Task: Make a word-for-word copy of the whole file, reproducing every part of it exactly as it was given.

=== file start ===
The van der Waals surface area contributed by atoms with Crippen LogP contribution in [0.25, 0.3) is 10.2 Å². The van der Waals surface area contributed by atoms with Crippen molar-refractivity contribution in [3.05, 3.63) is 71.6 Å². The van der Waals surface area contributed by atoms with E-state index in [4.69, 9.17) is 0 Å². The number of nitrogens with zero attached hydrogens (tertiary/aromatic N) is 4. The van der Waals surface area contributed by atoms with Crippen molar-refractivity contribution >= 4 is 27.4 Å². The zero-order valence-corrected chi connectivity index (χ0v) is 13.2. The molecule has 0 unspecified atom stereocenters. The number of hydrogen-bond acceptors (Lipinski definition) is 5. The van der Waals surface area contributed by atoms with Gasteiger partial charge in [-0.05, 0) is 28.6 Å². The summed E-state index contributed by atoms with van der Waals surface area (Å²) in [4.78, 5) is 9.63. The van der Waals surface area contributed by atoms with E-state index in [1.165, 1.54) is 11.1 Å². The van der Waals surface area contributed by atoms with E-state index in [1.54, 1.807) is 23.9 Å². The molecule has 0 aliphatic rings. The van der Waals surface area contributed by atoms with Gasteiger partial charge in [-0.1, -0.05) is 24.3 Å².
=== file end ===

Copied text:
The van der Waals surface area contributed by atoms with Crippen LogP contribution in [0.25, 0.3) is 10.2 Å². The van der Waals surface area contributed by atoms with Crippen molar-refractivity contribution in [3.05, 3.63) is 71.6 Å². The van der Waals surface area contributed by atoms with E-state index in [4.69, 9.17) is 0 Å². The number of nitrogens with zero attached hydrogens (tertiary/aromatic N) is 4. The van der Waals surface area contributed by atoms with Crippen molar-refractivity contribution >= 4 is 27.4 Å². The zero-order valence-corrected chi connectivity index (χ0v) is 13.2. The molecule has 0 unspecified atom stereocenters. The number of hydrogen-bond acceptors (Lipinski definition) is 5. The van der Waals surface area contributed by atoms with Gasteiger partial charge in [-0.05, 0) is 28.6 Å². The summed E-state index contributed by atoms with van der Waals surface area (Å²) in [4.78, 5) is 9.63. The van der Waals surface area contributed by atoms with E-state index in [1.165, 1.54) is 11.1 Å². The van der Waals surface area contributed by atoms with E-state index in [1.54, 1.807) is 23.9 Å². The molecule has 0 aliphatic rings. The van der Waals surface area contributed by atoms with Gasteiger partial charge in [-0.1, -0.05) is 24.3 Å².